Rabbit Advocacy Animal Matters


Rabbit woes date to '80s 

July 21, 2012 Judith Lavoie, Times Colonist   

The saga of the University of Victoria bunnies stretches back to the mid 1980s, when rabbit owners started abandoning their furry friends on campus, and the population exploded.

By the mid-'90s, groundskeepers were relocating rabbits to areas such as Mystic Vale, but neighbours complained.

In 2007, the university decided action was needed to stop legions of feral rabbits from eating vegetation and digging up the campus. The university explored ideas such as sterilizing the rabbits or trapping them and adopting them out as pets - something the province would not allow.

A public education campaign had little effect and, in 2008, a consultant's report said trapping was probably a necessary precursor to shooting. That set the scene for the battle of the bunnies and, in 2010, after a cull was decided on, the university was pitted against animal rescue groups, which tried to find suitable rabbit sanctuaries and persuade the province to give permits to move the rabbits.

More than 100 rabbits were euthanized before UVic agreed to a sanctuary program and 902 were turned over after being spayed or neutered. In March 2011, the campus was declared rabbit-free.

But even sanctuaries could not guarantee rabbit safety. Dozens were shot by an irate neighbour after escaping from a sanctuary in Coombs. Twenty were stomped to death by someone who broke into the sanctuary.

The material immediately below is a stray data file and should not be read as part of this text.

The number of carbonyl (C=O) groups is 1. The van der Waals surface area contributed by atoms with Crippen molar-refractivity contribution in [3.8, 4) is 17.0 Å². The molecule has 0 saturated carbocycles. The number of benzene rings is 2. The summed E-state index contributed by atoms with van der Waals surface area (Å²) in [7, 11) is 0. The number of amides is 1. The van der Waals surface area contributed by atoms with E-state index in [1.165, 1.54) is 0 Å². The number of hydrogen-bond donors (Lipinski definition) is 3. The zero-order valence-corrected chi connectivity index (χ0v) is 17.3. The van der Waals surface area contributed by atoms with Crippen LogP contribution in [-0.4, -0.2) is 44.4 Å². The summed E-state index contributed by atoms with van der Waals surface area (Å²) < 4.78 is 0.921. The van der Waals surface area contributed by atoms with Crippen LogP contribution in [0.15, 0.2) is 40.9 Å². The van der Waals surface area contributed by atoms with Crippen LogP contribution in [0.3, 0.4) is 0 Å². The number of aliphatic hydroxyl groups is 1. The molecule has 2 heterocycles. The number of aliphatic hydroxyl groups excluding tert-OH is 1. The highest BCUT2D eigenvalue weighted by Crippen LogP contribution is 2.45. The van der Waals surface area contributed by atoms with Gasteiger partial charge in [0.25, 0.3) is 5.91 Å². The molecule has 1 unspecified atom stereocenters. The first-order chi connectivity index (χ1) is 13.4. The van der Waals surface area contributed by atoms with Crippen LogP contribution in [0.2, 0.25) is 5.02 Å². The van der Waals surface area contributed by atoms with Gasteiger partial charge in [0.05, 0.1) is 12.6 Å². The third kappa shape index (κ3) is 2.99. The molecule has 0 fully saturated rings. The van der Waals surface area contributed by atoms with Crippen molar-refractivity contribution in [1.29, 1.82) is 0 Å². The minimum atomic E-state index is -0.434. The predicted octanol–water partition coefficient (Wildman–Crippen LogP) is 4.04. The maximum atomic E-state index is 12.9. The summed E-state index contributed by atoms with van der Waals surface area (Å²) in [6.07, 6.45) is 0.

Comment: Like the MoE, FLNRO considers feral rabbits to be invasive, non-native wildlife species and lists them under Schedule C of the Designation and Exemption Regulation of the Wildlife Act. Their stand is that once domestic rabbits are abandoned they become ‘wildlife.’ While there is no provincial coordinated approach on this matter, some jurisdictions are creating new bylaws to stop the over-breeding and abandonment of rabbits as well as developing urban wildlife strategies. The City of Richmond has indicated that it is committed to managing urban animal populations in a humane manner.

Note: It's 2016 and the City of Richmond has not actively addressed the issue of rabbit dumping, leaving it up to concerned citizens and rabbit welfare groups (all volunteers) to pick up the abandoned animals. Sadly, this is an ongoing cycle.

Read more: Rabbits and the Wildlife Act; provincial stand; Vancouver Island populations

Richmond full of discarded rabbits and their offspring